Unemployment among teenagers is sitting close to 24%. It's easy to shrug this off, since most teens live with their families and their lack of income isn't likely resulting in some great wave of human suffering. Still, it has long term repercussions; the kids who don't wind up working in their teens go into the work force as adults with significant disadvantages. They haven't learned such basic work skills as showing up on time and how to conduct themselves among work peers.
Getting a quarter of our future work force off to a stumbling start is a pretty sure guarantee of problems down the line. I think it may be time to think about killing one of the sacred cows of the social safety net: The minimum wage.
First of all, as a libertarian, I accept the notion that there shouldn't be a minimum wage, period. I understand the impulse behind it, but is there any actual evidence that minimum wage laws raise people out of poverty? For years, people have warned that raising the minimum wage would raise unemployment. Usually, it hasn't, because the real world wage of most workers was well above the minimum anyway. And, up until 2008, the debt economy had enough people spending money they hadn't earned on stuff they didn't need that employers sometimes had to hire anyone with a pulse, which is frequently the sole job skill a teenager possesses.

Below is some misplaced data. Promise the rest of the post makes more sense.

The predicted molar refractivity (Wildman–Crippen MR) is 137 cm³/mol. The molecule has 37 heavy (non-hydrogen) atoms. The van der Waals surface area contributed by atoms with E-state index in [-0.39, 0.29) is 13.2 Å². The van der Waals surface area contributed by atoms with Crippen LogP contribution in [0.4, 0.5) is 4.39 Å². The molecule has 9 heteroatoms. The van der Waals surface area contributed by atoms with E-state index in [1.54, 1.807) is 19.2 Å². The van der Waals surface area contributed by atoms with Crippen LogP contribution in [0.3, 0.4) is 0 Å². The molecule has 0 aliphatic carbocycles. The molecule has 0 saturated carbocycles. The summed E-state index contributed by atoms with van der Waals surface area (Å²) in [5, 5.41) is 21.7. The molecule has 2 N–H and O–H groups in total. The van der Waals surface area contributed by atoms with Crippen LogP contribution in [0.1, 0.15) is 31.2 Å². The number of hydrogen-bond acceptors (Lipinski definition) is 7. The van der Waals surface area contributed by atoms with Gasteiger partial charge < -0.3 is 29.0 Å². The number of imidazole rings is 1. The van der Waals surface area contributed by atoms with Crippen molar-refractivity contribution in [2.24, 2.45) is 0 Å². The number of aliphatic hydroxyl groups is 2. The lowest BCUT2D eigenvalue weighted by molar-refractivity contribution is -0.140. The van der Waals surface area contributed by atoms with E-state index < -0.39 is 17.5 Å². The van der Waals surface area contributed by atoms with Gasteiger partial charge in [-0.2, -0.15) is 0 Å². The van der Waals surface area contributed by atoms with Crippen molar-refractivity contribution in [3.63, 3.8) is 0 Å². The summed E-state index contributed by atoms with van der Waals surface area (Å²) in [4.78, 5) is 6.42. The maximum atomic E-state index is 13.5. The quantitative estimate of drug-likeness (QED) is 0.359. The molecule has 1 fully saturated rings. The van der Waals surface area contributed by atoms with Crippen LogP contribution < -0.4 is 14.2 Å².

Politically, we could probably never roll back the minimum wage for everyone. We'd get every local TV news show in the nation out talking to forty year old single mothers of eight kids earning minimum wage and the outrage ginned up would scare off even Rand Paul. But, what about a different minimum wage for people under 21? If you aren't old enough to buy beer, then you don't need to be paid enough to get drunk. Either repeal the minimum entirely before age 21, or maybe set it to half the adult minimum wage.
I'm sure I sound heartless proposing this. But I've mainly been thinking about this problem because I know a few unemployed teenagers, and would like to see them catch a break. This seems like a possible path to make them attractive to employers again.